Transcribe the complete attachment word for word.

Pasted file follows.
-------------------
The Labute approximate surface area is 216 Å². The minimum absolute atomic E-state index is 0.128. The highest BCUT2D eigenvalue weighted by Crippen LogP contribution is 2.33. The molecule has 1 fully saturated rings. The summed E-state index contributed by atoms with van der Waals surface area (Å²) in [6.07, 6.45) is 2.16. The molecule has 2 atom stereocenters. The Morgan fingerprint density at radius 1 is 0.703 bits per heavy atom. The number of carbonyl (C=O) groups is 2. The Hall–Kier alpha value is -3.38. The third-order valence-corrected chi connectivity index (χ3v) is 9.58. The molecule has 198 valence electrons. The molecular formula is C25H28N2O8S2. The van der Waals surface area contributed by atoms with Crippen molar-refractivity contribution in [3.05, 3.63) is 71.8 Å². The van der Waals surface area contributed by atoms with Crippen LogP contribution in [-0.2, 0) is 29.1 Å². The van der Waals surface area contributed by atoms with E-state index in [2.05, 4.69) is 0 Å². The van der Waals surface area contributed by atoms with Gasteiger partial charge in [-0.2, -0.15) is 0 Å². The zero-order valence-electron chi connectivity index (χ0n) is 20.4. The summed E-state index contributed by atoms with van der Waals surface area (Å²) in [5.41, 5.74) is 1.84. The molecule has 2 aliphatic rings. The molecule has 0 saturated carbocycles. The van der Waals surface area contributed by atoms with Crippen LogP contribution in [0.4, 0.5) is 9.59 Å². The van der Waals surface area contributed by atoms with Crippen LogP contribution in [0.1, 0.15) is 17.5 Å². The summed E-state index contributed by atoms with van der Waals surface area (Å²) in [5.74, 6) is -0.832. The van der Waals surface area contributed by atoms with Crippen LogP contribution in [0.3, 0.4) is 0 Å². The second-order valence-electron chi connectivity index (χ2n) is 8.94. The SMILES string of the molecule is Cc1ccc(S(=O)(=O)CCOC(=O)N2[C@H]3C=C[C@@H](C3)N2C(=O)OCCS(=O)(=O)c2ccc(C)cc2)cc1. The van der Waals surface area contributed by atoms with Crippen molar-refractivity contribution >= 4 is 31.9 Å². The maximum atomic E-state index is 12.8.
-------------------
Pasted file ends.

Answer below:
The Labute approximate surface area is 216 Å². The minimum absolute atomic E-state index is 0.128. The highest BCUT2D eigenvalue weighted by Crippen LogP contribution is 2.33. The molecule has 1 fully saturated rings. The summed E-state index contributed by atoms with van der Waals surface area (Å²) in [6.07, 6.45) is 2.16. The molecule has 2 atom stereocenters. The Morgan fingerprint density at radius 1 is 0.703 bits per heavy atom. The number of carbonyl (C=O) groups is 2. The Hall–Kier alpha value is -3.38. The third-order valence-corrected chi connectivity index (χ3v) is 9.58. The molecule has 198 valence electrons. The molecular formula is C25H28N2O8S2. The van der Waals surface area contributed by atoms with Crippen molar-refractivity contribution in [3.05, 3.63) is 71.8 Å². The van der Waals surface area contributed by atoms with Crippen LogP contribution in [-0.2, 0) is 29.1 Å². The van der Waals surface area contributed by atoms with E-state index in [2.05, 4.69) is 0 Å². The van der Waals surface area contributed by atoms with Gasteiger partial charge in [-0.2, -0.15) is 0 Å². The zero-order valence-electron chi connectivity index (χ0n) is 20.4. The summed E-state index contributed by atoms with van der Waals surface area (Å²) in [5.41, 5.74) is 1.84. The molecule has 2 aliphatic rings. The molecule has 0 saturated carbocycles. The van der Waals surface area contributed by atoms with Crippen LogP contribution in [0.4, 0.5) is 9.59 Å². The van der Waals surface area contributed by atoms with Crippen LogP contribution in [0.1, 0.15) is 17.5 Å². The summed E-state index contributed by atoms with van der Waals surface area (Å²) in [5.74, 6) is -0.832. The van der Waals surface area contributed by atoms with Crippen LogP contribution in [0.3, 0.4) is 0 Å². The second-order valence-electron chi connectivity index (χ2n) is 8.94. The SMILES string of the molecule is Cc1ccc(S(=O)(=O)CCOC(=O)N2[C@H]3C=C[C@@H](C3)N2C(=O)OCCS(=O)(=O)c2ccc(C)cc2)cc1. The van der Waals surface area contributed by atoms with Crippen molar-refractivity contribution >= 4 is 31.9 Å². The maximum atomic E-state index is 12.8.